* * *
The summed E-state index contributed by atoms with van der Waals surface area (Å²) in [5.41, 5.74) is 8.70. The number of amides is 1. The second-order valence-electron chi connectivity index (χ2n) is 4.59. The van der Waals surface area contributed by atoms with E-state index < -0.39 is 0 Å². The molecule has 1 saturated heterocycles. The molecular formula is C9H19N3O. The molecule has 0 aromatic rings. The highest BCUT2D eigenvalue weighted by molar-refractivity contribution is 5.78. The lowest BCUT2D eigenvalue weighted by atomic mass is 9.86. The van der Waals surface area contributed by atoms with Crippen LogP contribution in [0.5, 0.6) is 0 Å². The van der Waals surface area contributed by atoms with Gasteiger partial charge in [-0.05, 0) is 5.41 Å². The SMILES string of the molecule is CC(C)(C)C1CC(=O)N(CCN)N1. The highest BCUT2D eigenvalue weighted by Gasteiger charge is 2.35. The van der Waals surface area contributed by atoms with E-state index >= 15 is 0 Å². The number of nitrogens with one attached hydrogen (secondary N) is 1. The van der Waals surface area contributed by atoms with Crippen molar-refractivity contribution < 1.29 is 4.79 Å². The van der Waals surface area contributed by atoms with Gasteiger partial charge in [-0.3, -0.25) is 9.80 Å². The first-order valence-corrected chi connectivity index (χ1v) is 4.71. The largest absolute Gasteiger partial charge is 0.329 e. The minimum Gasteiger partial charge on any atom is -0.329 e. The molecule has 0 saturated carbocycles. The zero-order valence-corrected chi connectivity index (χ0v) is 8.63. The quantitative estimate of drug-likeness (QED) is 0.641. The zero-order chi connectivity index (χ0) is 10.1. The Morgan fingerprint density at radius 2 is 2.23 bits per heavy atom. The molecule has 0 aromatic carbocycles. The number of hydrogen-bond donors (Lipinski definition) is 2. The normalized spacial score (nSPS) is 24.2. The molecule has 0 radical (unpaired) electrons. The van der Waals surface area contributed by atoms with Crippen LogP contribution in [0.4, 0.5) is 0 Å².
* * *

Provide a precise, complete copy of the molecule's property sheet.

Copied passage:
The summed E-state index contributed by atoms with van der Waals surface area (Å²) in [5.41, 5.74) is 8.70. The number of amides is 1. The second-order valence-electron chi connectivity index (χ2n) is 4.59. The van der Waals surface area contributed by atoms with E-state index < -0.39 is 0 Å². The molecule has 1 saturated heterocycles. The molecular formula is C9H19N3O. The molecule has 0 aromatic rings. The highest BCUT2D eigenvalue weighted by molar-refractivity contribution is 5.78. The lowest BCUT2D eigenvalue weighted by atomic mass is 9.86. The van der Waals surface area contributed by atoms with Crippen LogP contribution in [0.5, 0.6) is 0 Å². The van der Waals surface area contributed by atoms with Gasteiger partial charge in [-0.05, 0) is 5.41 Å². The SMILES string of the molecule is CC(C)(C)C1CC(=O)N(CCN)N1. The highest BCUT2D eigenvalue weighted by Gasteiger charge is 2.35. The van der Waals surface area contributed by atoms with E-state index >= 15 is 0 Å². The number of nitrogens with one attached hydrogen (secondary N) is 1. The van der Waals surface area contributed by atoms with Crippen molar-refractivity contribution < 1.29 is 4.79 Å². The van der Waals surface area contributed by atoms with Gasteiger partial charge in [-0.3, -0.25) is 9.80 Å². The first-order valence-corrected chi connectivity index (χ1v) is 4.71. The largest absolute Gasteiger partial charge is 0.329 e. The minimum Gasteiger partial charge on any atom is -0.329 e. The molecule has 0 saturated carbocycles. The zero-order valence-corrected chi connectivity index (χ0v) is 8.63. The quantitative estimate of drug-likeness (QED) is 0.641. The zero-order chi connectivity index (χ0) is 10.1. The Morgan fingerprint density at radius 2 is 2.23 bits per heavy atom. The molecule has 0 aromatic carbocycles. The number of hydrogen-bond donors (Lipinski definition) is 2. The normalized spacial score (nSPS) is 24.2. The molecule has 0 radical (unpaired) electrons. The van der Waals surface area contributed by atoms with Crippen LogP contribution in [0.4, 0.5) is 0 Å².